The main thing to keep in mind when determining how to structure a SEO test is that search engines will only index one version of a web page at a time, so you can only have one version of each page involved in your experiment. This means that you cannot randomly distribute your visitors into a control group and a challenge group. Instead, you have to randomly distribute the set of URLs you have to work with into a control group and a treatment group. For the URLs in the treatment group, no change will be applied. For the URLs in the treatment group, the change will be applied for all traffic.
How to determine which URLs are in the treatment group
How do you determine which URLs should be in your treatment group and which URLs should be in your control group when you are running an AB test? The answer to this question will vary depending on the number of URLs you have to work with.
- Large sample sizes. If you are working with a large pool of URLs that have similar characteristics then the path forward is relatively straightforward. You can randomly allocate the URLs into one group or the other without paying attention to the characteristics of any particular URL. If the pool of URLs you are working with is sufficiently large, then it is likely that the distribution of important characteristics (such as baseline traffic levels) will be similar in the control group and the treatment group.
- Small sample sizes. If you are working with a smaller group of URLs, then it is less likely that the distribution of important characteristics will be similar if you randomize the groups without paying attention to these characteristics. If you are in this scenario, then you may need to use a technique like propensity score matching to ensure that the distribution of important characteristics is similar in the control group and the treatment group.
Timelines for running SEO experiments
When you run an SEO experiment, there are multiple different time windows where you need to collect data from. Here are the main time periods where you should collect data.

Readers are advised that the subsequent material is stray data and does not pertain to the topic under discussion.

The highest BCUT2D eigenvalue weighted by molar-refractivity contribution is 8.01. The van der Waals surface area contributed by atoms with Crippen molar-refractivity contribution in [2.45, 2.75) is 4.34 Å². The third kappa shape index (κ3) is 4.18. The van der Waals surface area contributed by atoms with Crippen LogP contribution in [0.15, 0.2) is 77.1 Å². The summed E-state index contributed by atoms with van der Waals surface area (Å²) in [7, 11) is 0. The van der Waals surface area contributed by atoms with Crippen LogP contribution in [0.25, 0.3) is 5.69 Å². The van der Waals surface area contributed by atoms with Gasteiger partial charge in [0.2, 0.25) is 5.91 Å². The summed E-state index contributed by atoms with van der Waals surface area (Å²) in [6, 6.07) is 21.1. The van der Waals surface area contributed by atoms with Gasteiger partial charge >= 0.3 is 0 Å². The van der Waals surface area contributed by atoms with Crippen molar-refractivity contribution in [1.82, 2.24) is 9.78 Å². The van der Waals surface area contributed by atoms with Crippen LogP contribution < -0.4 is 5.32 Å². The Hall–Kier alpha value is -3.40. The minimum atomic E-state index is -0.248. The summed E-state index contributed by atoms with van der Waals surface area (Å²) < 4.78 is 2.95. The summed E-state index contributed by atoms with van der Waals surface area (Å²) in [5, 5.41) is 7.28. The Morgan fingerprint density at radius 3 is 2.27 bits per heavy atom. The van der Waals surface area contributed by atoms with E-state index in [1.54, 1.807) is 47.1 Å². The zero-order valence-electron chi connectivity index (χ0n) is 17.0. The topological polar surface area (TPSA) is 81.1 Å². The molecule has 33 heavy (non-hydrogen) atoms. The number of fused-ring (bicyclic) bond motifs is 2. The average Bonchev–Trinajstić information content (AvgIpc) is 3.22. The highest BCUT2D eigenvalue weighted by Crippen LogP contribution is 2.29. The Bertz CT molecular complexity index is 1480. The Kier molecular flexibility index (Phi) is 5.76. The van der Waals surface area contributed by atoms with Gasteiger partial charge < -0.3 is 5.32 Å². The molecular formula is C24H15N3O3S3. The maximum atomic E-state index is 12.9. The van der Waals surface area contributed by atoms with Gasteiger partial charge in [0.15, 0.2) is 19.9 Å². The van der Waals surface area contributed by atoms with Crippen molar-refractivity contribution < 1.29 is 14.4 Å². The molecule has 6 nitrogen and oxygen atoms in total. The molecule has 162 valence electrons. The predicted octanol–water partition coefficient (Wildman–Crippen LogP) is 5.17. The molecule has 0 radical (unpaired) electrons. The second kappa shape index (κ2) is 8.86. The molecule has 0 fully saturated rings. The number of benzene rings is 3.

- Before the treatment is applied (pre period, baseline period). The first time period where you need to collect data is the pre period, or the period before any treatment is applied to any of your URLs. The data that is collected in this time period serves as a baseline against which you can compare the data that is collected later on.
- After the treatment is applied (post period). The second time period where you need to collect data for an SEO test is the post period, or the period of time after the treatment is applied. You can compare the data that is collected during this time period to the data that is collected before the treatment is applied to estimate the effect that the treatment had.
How to analyze data from SEO experiments
What outcomes to use to analyze SEO experiments
What outcomes should you look at to understand the results of an SEO experiment? You have multiple options when it comes to analyzing the results of an SEO experiment. Here are just a few of those options.
- Position in rankings. The first outcome you can look at when you are analyzing the results of an SEO test is the actual search engine rankings for your URLs. For example, you might look at the average position for each URL. While this is often the first outcome that comes to mind, there are some caveats about this outcome that you need to keep in mind. The first is that it is possible for the number of searches that a page is showing up for to dramatically increase or decrease without there being any impact to the average position. That means that there may be important changes that are masked by this metric.
- Number of impressions. It is also possible to look at the number of impressions that a URL gets, but this metric has the opposite problem. It is possible for the number of impressions that a URL is getting to remain constant while the position where that URL shows up in the rankings increases or decreases. The position of the URL in the search rankings will impact the click through rate of the article, but changes in the position will not be reflected in this metric. Therefore, this metric also masks important changes.
- Organic levels. Another possible outcome metric you can look at is the volume of visitors that are clicking into a URL from search engines, or the organic traffic levels that a page gets. This metric accounts for both changes in the position where a URL shows up in the search rankings as well as the number of impressions that a URL gets. If a page shows up higher in the search engine rankings, there will be a higher click thru rate and organic traffic levels will increase. Similarly, if the number of searches where a URL shows up increases, there will be more opportunities for visitors to click on that URL and organic traffic levels will increase. The main consideration to keep in mind when using this metric is that it is possible that a single URL or small subset of URLs with much higher traffic levels than other pages can dominate these metrics.